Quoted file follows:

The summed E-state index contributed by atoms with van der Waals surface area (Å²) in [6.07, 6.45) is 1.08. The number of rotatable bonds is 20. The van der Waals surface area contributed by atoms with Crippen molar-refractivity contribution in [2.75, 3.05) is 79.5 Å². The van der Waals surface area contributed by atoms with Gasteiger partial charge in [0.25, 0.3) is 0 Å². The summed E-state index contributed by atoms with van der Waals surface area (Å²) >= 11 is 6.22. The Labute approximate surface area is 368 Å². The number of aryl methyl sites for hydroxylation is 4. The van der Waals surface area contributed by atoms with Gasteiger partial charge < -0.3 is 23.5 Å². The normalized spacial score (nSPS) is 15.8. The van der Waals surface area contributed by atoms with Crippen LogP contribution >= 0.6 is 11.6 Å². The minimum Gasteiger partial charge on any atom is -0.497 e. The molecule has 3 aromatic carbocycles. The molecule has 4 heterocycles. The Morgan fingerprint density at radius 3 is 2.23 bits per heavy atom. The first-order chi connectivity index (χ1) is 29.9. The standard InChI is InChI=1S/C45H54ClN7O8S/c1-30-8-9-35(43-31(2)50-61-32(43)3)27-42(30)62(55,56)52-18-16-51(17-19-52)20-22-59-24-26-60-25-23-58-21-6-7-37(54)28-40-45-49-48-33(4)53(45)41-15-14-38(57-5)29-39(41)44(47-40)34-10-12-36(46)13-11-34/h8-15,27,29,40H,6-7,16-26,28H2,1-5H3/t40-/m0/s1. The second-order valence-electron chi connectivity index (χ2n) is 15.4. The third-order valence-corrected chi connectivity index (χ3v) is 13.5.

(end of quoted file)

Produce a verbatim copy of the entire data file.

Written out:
The summed E-state index contributed by atoms with van der Waals surface area (Å²) in [6.07, 6.45) is 1.08. The number of rotatable bonds is 20. The van der Waals surface area contributed by atoms with Crippen molar-refractivity contribution in [2.75, 3.05) is 79.5 Å². The van der Waals surface area contributed by atoms with Gasteiger partial charge in [0.25, 0.3) is 0 Å². The summed E-state index contributed by atoms with van der Waals surface area (Å²) >= 11 is 6.22. The Labute approximate surface area is 368 Å². The number of aryl methyl sites for hydroxylation is 4. The van der Waals surface area contributed by atoms with Gasteiger partial charge < -0.3 is 23.5 Å². The normalized spacial score (nSPS) is 15.8. The van der Waals surface area contributed by atoms with Crippen LogP contribution >= 0.6 is 11.6 Å². The minimum Gasteiger partial charge on any atom is -0.497 e. The molecule has 3 aromatic carbocycles. The molecule has 4 heterocycles. The Morgan fingerprint density at radius 3 is 2.23 bits per heavy atom. The first-order chi connectivity index (χ1) is 29.9. The standard InChI is InChI=1S/C45H54ClN7O8S/c1-30-8-9-35(43-31(2)50-61-32(43)3)27-42(30)62(55,56)52-18-16-51(17-19-52)20-22-59-24-26-60-25-23-58-21-6-7-37(54)28-40-45-49-48-33(4)53(45)41-15-14-38(57-5)29-39(41)44(47-40)34-10-12-36(46)13-11-34/h8-15,27,29,40H,6-7,16-26,28H2,1-5H3/t40-/m0/s1. The second-order valence-electron chi connectivity index (χ2n) is 15.4. The third-order valence-corrected chi connectivity index (χ3v) is 13.5.